An editorial in the Madrid daily El Pais calls leftist Manuel Lopez Obrador a “bad loser” in the July 1 presidential election that preliminary results show he lost to Enrique Peña Nieto by seven percentage points.
Lopez Obrador, a second-time presidential candidate for the leftist Democratic Revolutionary Party (PRD), is indeed probably a sore loser. In 2006, he lost to outgoing President Felipe Calderon by a smidgeon, and given Mexico’s long history of corruption and electoral fraud, no one really knows whether those elections were really fair. Doubts persist today and always will.
Six years ago, Lopez Obrador declared himself Mexico’s legitimate president and paralyzed the country following the results with protests that lasted for months. Those street demonstrations still stir anger with many sectors of the population who charge the popular ex-mayor of Mexico City held the country hostage.
And now, he’s at it again, challenging the vote, with supporters and advocates for democracy protesting the “imposition” of Pena Nieto of the Institutional Revolutionary Party (PRI), the mother of political corruption, as president of Mexico.
“Clearly, the ongoing street protests against Peña Nieto’s win express the dissatisfaction of many Mexicans with the PRI’s imminent return to power. The same party held an iron grip over the country for seven decades until its electoral demise in 2000,” El Pais said in the editorial published July 16. “But the anxiety-making march back to power of a party that is so intimately linked to corruption … cannot hide the fact that the populist Lopez Obrador has always been a bad loser.”
The opinion piece goes on to say that while there were voting “irregularities,” they were probably not enough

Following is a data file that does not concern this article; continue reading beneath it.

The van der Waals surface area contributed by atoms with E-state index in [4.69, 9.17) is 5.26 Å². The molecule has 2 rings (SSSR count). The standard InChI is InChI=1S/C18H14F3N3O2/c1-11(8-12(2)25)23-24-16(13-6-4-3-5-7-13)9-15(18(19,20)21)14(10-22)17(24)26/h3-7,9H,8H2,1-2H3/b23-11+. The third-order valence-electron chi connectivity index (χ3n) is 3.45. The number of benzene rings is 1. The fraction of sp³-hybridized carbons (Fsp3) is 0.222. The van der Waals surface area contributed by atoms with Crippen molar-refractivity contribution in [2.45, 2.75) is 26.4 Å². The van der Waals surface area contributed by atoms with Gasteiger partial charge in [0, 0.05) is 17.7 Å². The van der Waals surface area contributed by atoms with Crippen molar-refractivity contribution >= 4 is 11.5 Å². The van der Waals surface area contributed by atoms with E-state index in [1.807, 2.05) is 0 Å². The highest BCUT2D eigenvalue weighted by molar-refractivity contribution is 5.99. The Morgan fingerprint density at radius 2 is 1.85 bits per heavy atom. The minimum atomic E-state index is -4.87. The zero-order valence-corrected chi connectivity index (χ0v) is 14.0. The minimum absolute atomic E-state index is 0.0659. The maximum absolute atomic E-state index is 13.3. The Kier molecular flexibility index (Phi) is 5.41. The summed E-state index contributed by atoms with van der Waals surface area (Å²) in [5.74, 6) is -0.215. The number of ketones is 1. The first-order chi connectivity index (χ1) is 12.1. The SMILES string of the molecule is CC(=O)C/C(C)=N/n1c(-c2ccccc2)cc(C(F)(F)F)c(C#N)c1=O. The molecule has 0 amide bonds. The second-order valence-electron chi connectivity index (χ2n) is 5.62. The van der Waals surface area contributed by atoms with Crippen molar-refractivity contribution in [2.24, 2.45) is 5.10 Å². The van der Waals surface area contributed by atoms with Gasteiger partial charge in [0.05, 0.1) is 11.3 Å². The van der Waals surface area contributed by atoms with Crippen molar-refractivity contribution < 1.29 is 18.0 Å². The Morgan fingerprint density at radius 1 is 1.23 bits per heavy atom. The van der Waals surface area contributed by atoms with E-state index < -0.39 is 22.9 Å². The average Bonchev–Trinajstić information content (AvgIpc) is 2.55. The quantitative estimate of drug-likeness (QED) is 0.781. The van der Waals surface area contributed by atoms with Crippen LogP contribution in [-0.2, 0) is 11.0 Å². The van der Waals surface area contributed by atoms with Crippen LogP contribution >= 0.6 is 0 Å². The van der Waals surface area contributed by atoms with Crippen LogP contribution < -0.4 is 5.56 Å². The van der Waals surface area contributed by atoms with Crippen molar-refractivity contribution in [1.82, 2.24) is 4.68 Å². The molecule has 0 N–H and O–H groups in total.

to affect the outcome.
The irregularities consisted of vote-buying, phantom ballots that outnumbered registered voters, embarrassing math tallies, lost ballots, coercion, a massive-media campaign and violence.
Even if these were not as rampant as Lopez Obrador and many others believe, it is shameful that in the age of Internet, where little can be hidden in a social media world, “irregularities” are even accepted as a norm in a supposed democracy, in a country that is a top U.S. trading partner and ally of a “drug war,” a war where the only lives lost are Mexican.
A tainted election puts everything in doubt. Most of all, it will plunge Mexico, already rife with conspiracy theories, into a sexenio beset by doubt that will not even benefit the presidency of Pena Nieto at a time when Mexico needs certainty to meet the economic disparities and violence gripping the nation.
And this makes everybody, not just Lopez Obrador, a loser.
[Photo via WikiMedia]
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